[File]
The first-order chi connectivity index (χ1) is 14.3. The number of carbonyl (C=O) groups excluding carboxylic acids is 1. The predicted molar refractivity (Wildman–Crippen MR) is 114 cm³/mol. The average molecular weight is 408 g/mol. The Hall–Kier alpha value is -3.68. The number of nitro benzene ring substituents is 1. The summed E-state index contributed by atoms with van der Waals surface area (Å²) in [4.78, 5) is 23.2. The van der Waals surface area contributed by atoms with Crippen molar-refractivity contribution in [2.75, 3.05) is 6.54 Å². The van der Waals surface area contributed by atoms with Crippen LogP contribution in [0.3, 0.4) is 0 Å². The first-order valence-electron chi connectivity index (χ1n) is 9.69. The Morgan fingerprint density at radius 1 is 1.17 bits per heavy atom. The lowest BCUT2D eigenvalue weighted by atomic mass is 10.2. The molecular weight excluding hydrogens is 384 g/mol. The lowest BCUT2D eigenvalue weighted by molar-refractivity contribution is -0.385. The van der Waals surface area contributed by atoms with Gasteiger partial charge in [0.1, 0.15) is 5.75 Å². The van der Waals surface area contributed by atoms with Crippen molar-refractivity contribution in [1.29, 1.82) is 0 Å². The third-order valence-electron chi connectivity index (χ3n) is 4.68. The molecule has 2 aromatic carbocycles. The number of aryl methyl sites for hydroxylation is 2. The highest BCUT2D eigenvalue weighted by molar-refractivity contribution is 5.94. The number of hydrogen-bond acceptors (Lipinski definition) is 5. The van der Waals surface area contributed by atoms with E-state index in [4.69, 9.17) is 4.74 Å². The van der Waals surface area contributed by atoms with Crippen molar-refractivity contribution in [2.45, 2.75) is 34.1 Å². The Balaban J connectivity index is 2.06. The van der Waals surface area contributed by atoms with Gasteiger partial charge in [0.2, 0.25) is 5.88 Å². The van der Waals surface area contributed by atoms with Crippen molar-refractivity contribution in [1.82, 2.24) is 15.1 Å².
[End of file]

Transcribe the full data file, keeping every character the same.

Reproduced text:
The first-order chi connectivity index (χ1) is 14.3. The number of carbonyl (C=O) groups excluding carboxylic acids is 1. The predicted molar refractivity (Wildman–Crippen MR) is 114 cm³/mol. The average molecular weight is 408 g/mol. The Hall–Kier alpha value is -3.68. The number of nitro benzene ring substituents is 1. The summed E-state index contributed by atoms with van der Waals surface area (Å²) in [4.78, 5) is 23.2. The van der Waals surface area contributed by atoms with Crippen molar-refractivity contribution in [2.75, 3.05) is 6.54 Å². The van der Waals surface area contributed by atoms with Crippen LogP contribution in [0.3, 0.4) is 0 Å². The first-order valence-electron chi connectivity index (χ1n) is 9.69. The Morgan fingerprint density at radius 1 is 1.17 bits per heavy atom. The lowest BCUT2D eigenvalue weighted by atomic mass is 10.2. The molecular weight excluding hydrogens is 384 g/mol. The lowest BCUT2D eigenvalue weighted by molar-refractivity contribution is -0.385. The van der Waals surface area contributed by atoms with Gasteiger partial charge in [0.1, 0.15) is 5.75 Å². The van der Waals surface area contributed by atoms with Crippen molar-refractivity contribution in [1.29, 1.82) is 0 Å². The third-order valence-electron chi connectivity index (χ3n) is 4.68. The molecule has 2 aromatic carbocycles. The number of aryl methyl sites for hydroxylation is 2. The highest BCUT2D eigenvalue weighted by molar-refractivity contribution is 5.94. The number of hydrogen-bond acceptors (Lipinski definition) is 5. The van der Waals surface area contributed by atoms with E-state index in [4.69, 9.17) is 4.74 Å². The van der Waals surface area contributed by atoms with Crippen molar-refractivity contribution in [2.45, 2.75) is 34.1 Å². The Balaban J connectivity index is 2.06. The van der Waals surface area contributed by atoms with Gasteiger partial charge in [0.2, 0.25) is 5.88 Å². The van der Waals surface area contributed by atoms with Crippen molar-refractivity contribution in [1.82, 2.24) is 15.1 Å².